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A line from A Home of Our Own (1993)

We're not religious either, but a taste of it couldn't hurt. And who knows? It might take on one of these heathens.

I don't think it is a common usage of "take" that's invoked in this line, but it is recognizable as short for "take root". It seems this usage "something takes on someone" is rare and isolated. Also the preposition sounds jarring to me. I would have used "in". A belief takes root in people. So why "take on one of these heathens" not "It might take root in one of these heathens"?

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    I think you've analyzed it exactly right. It would have been easier to read as you've rewritten it. The word "heathen" doesn't appear in your reference, so I don't know if you heard it or read it, but it may have been easier to understand spoken in the mentioned film.The thing that clarifies it is the phrase "take root", but "take on" doesn't sound farfetched either. Spoken a certain way, it might be quite clear to a native speaker. – Jack O'Flaherty Oct 1 '20 at 0:35
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    Maybe take is used in the sense of a graft taking on something. – Kate Bunting Oct 1 '20 at 8:33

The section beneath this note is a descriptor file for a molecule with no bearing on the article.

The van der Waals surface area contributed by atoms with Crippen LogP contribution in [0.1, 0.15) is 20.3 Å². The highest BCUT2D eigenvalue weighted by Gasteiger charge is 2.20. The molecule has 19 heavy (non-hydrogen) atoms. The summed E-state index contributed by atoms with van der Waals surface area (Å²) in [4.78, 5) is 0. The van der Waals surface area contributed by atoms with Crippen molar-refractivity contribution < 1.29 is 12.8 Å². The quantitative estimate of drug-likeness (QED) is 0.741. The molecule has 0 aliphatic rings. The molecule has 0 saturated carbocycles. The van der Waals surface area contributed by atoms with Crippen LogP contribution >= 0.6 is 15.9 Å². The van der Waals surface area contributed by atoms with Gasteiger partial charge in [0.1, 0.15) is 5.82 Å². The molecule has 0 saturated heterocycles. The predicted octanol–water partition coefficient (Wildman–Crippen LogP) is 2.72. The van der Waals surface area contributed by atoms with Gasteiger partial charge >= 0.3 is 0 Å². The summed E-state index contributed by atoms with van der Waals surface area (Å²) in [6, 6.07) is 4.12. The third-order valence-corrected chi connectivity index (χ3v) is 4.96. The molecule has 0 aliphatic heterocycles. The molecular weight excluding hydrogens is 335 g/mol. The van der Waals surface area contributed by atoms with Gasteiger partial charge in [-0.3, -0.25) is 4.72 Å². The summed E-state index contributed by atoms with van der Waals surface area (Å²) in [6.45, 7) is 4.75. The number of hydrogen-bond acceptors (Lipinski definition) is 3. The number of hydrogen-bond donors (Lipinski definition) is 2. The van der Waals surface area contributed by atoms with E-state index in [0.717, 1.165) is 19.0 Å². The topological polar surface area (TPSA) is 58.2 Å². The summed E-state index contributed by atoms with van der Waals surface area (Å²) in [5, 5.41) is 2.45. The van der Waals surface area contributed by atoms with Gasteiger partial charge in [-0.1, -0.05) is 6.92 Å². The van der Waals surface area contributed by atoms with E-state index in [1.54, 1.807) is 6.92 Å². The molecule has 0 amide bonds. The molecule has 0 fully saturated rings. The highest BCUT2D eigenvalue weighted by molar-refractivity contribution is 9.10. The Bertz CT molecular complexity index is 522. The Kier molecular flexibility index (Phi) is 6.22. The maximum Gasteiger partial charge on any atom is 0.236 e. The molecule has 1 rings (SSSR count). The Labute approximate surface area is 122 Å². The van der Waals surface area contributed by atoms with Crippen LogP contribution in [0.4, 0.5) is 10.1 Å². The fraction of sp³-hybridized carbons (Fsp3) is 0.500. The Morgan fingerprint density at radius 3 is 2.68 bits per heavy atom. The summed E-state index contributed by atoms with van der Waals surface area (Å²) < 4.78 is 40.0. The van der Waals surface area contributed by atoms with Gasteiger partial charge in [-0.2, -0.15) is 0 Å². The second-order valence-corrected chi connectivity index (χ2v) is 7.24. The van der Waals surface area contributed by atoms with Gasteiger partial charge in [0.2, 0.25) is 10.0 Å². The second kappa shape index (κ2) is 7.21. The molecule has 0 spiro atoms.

• imdb.com/title/tt0107130/characters/nm0644902 It's definitely odd. I've tried several solutions and explanations and none convinced me. I would have said "take off with one of these heathens" as in to be popular, especially liked. – Mari-Lou A Oct 3 '20 at 17:39
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The intransitive senses of take (eg the latter five or so on wiktionary) are used for something having a successful implementation or effect or influence. "It didn't take" is a common expression, meaning "the new thing which needed time or luck did not succeed", be it a change in careers, an organ transplant, quitting cigarettes, or as your example, a plant taking root. Sometimes humorous (as in this quote).

As a native speaker, I find this quote to be confusing, since I am inclined to read it as "take on", like "I will take on new clients" or "the boat was taking on water". But in spoken language (I haven't seen this movie), the line should have a slightly greater emphasis on "take" than "on", versus if it were a sentence like one of my examples in this paragraph: "It might TAKE on one..." versus "It might TAKE ON one...".

I take it, as you do, that the speaker means "religion might have a lasting effect on these heathens" by some sustained, incidental exposure to it.

Definitely sounds like southern US dialect.

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